js5 at sanger
Jun 16, 2011, 1:48 PM
Post #13 of 50
> ----- Original Message ----
Re: How do you use mod_perl for your web application?
[In reply to]
>> From: Fred Moyer <fred [at] redhotpenguin>
>> To: Perrin Harkins <perrin [at] elem>
>> Cc: David E. Wheeler <david [at] kineticode>; mod_perl list
>><modperl [at] perl>
>> Sent: Thu, June 16, 2011 4:18:17 PM
>> Subject: Re: How do you use mod_perl for your web application?
>> On Thu, Jun 16, 2011 at 1:13 PM, Perrin Harkins <perrin [at] elem> wrote:
>> > On Thu, Jun 16, 2011 at 4:07 PM, David E. Wheeler <david [at] kineticode>
>> >> Whatever old man!
>> > I know, it's just a reality of working on applications that have been
>> > around for years. These tools are so reliable that they tend to stick
>> > around. If I started something new I would probably use Plack, since
>> > I've enjoyed using similar stuff in Python.
>> Maybe I'm not completely grokking how people are starting new projects
>> using Plack, but it seems like the way to go is to not use Plack
>> itself to write the code, but to use one of the many web frameworks
>> (Mason2, Catalyst, Mojolicious) and then use Plack to specify what
>> webserver is used. Plack is just middleware.
>> There is a Mason handler for Plack, so it almost seems like you could
>> migrate your existing application to the Plack middleware stack while
>> changing little in your Mason codebase.
>> I see the role of mod_perl2 going forward as not something that
>> applications are written on, but something that webserver middleware
>> interfaces with.
> Sigh. The big win with mod_perl2 is you get to interface with the rest
> of the C modules for httpd, often via subrequests. At the ASF we've
> been running mod_perl2 as our frontline mailserver for over 5y, and recently
> I wrote an ASF-wide CMS with it that's gaining more and more users as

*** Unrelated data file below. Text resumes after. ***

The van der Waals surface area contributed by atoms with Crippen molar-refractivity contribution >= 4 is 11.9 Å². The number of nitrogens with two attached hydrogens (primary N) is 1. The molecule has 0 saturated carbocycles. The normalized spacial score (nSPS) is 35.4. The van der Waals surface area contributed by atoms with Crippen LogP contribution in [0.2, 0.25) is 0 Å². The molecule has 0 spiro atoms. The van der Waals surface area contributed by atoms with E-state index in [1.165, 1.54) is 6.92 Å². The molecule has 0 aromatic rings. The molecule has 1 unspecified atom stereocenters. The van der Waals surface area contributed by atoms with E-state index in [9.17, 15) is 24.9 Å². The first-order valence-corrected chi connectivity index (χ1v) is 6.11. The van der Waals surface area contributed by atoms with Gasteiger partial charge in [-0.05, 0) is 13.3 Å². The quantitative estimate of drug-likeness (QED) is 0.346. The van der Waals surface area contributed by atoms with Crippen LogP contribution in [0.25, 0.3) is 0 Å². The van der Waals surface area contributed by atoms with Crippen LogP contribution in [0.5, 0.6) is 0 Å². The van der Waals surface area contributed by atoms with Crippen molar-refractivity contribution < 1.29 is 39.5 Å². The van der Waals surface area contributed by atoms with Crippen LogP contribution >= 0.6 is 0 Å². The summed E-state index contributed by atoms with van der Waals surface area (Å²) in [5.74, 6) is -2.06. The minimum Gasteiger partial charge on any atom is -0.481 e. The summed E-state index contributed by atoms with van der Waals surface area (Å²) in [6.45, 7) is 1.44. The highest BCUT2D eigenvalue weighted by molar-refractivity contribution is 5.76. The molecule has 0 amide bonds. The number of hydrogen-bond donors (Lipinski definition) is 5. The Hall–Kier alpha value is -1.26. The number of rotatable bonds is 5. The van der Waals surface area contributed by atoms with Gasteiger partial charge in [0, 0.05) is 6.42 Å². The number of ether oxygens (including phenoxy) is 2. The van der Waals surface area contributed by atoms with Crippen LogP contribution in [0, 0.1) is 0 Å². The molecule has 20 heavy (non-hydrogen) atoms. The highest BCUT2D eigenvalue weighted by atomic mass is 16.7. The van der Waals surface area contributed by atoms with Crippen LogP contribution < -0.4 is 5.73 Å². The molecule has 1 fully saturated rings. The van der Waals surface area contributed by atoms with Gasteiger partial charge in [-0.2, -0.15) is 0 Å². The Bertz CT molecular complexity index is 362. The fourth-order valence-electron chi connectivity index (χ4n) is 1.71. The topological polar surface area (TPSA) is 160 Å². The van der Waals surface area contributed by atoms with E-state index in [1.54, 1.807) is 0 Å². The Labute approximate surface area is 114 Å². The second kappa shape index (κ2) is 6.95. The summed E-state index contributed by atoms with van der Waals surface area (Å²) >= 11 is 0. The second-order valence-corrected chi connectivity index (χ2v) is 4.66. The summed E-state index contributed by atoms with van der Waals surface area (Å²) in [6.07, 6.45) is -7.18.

> time goes on, in under 5K LOC. Haven't seen the need for app frameworks
> because most of my code is mod_perl2 specific- it just won't work in any
> other webserver.
Agreed with this ....
I've been looking around at all these discussions the situation I'm in
is probably more complex than writing a single application I manage a
large infastructure for a large scientific institute with a small core
webteam - and upwards of 200 developers. So my approach to development
is probably considerably different to some of the projects here.
Currently we are migrating our website to a new "mod_perl" backed
system. It has many requirements so our framework (Developed in house)
has to be compact, easy, flexible, and easily extensible, but at the
same time give good diagnostics and stop bad code being submitted.
The system is a mixture of:
* mod_perl handlers to perform routing, mapping URL spaces to
perl modules; to handle temporary files; improve error reporting;
handle user identity etc; built in caching, optimisation of images/
* mod_perl output filters to handle page decorating;
* integrated support for AJAX;
* a series of modules which handle Components (parts of pages which
can be included into static HTML/dynamically generated HTML);
and Actions (web pages, JSON/XML documents etc)
* an SVN based sandbox/dev/staging/production system to pubish
* tools to monitor changes, etc
* ability to write applications as either CGI scripts, mod_perl
(using registry) [but both are frowned on], Ruby, PHP, Java,
still have the benefits of the decoration and component system
(Ruby, PHP, Java etc just produce raw HTML containing component
Is a JSP wrapped using Perl to look like the rest of the site...
In other projects I combine it with PHP to handle a lot of the
initial set up - parsing cookies for users etc and populating
variables that other applications can use;
It has a few more lines of code than yours - but the core of the
system is quite compact - it's just the fluff and added features
which make it longer... (plus getting the code through perl::critic!)
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